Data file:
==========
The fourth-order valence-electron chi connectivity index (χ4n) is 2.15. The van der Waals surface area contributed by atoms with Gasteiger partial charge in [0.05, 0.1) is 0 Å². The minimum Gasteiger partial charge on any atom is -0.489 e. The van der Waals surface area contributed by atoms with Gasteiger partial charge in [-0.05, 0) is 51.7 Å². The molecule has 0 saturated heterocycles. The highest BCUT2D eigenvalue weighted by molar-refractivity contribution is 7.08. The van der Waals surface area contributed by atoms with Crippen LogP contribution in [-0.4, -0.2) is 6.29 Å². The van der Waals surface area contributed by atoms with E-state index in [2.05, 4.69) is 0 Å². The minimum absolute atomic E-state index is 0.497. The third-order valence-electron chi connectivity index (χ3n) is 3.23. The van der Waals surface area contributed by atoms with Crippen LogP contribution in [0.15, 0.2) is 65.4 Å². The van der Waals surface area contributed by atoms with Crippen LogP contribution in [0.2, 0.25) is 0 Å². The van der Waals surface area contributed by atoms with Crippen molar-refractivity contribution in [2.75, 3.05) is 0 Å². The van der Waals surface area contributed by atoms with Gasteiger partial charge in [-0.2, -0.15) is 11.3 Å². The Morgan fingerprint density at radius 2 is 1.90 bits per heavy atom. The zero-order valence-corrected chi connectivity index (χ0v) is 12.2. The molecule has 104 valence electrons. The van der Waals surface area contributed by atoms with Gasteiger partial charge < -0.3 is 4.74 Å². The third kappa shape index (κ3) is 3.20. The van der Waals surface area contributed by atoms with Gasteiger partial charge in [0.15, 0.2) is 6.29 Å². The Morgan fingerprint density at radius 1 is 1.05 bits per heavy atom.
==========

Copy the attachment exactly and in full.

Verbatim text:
The fourth-order valence-electron chi connectivity index (χ4n) is 2.15. The van der Waals surface area contributed by atoms with Gasteiger partial charge in [0.05, 0.1) is 0 Å². The minimum Gasteiger partial charge on any atom is -0.489 e. The van der Waals surface area contributed by atoms with Gasteiger partial charge in [-0.05, 0) is 51.7 Å². The molecule has 0 saturated heterocycles. The highest BCUT2D eigenvalue weighted by molar-refractivity contribution is 7.08. The van der Waals surface area contributed by atoms with Crippen LogP contribution in [-0.4, -0.2) is 6.29 Å². The van der Waals surface area contributed by atoms with E-state index in [2.05, 4.69) is 0 Å². The minimum absolute atomic E-state index is 0.497. The third-order valence-electron chi connectivity index (χ3n) is 3.23. The van der Waals surface area contributed by atoms with Crippen LogP contribution in [0.15, 0.2) is 65.4 Å². The van der Waals surface area contributed by atoms with Crippen LogP contribution in [0.2, 0.25) is 0 Å². The van der Waals surface area contributed by atoms with Crippen molar-refractivity contribution in [2.75, 3.05) is 0 Å². The van der Waals surface area contributed by atoms with Gasteiger partial charge in [-0.2, -0.15) is 11.3 Å². The Morgan fingerprint density at radius 2 is 1.90 bits per heavy atom. The zero-order valence-corrected chi connectivity index (χ0v) is 12.2. The molecule has 104 valence electrons. The van der Waals surface area contributed by atoms with Gasteiger partial charge < -0.3 is 4.74 Å². The third kappa shape index (κ3) is 3.20. The van der Waals surface area contributed by atoms with Gasteiger partial charge in [0.15, 0.2) is 6.29 Å². The Morgan fingerprint density at radius 1 is 1.05 bits per heavy atom.